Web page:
Mandarin is slowly becoming the second language of business, according to not one, not two, but three articles in The New York Times over the weekend. A front-page story in Sunday’s paper noted that high-end retailers have begun to employ salespeople who speak Chinese to handle the rising numbers of well-funded tourists from the People’s Republic.
The average Chinese visitor, the article says, drops $6,000 during his or her stay. Due to taxes their government puts on luxury goods, Chinese shoppers can get more for less in the United States and Europe.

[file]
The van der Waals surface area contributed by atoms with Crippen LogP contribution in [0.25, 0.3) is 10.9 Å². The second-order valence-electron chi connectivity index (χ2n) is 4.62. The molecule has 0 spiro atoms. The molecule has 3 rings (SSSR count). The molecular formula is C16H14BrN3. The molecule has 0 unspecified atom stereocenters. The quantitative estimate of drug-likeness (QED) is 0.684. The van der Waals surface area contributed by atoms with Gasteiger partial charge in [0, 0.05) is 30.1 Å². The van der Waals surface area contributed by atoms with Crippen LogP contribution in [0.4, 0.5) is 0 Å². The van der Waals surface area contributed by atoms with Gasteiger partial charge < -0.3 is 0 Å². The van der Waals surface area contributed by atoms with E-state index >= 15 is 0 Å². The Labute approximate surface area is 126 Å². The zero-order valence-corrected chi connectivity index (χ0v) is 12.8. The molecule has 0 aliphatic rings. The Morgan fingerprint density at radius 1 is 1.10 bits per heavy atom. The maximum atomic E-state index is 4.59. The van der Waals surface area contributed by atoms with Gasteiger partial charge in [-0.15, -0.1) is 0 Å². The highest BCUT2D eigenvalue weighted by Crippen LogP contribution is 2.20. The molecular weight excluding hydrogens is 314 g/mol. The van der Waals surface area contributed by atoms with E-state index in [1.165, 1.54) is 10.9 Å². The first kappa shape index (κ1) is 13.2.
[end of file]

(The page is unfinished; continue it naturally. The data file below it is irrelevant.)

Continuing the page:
Some Chinese come to these shores for longer stays, making Mandarin a growing necessity for real-estate agent in New York’s Long Island suburbs, adds an article in the Times real-estate section. The forces that are keeping home prices depressed here don’t pertain to buyers from booming economies like Russia's, Brazil's, and, of course, China's.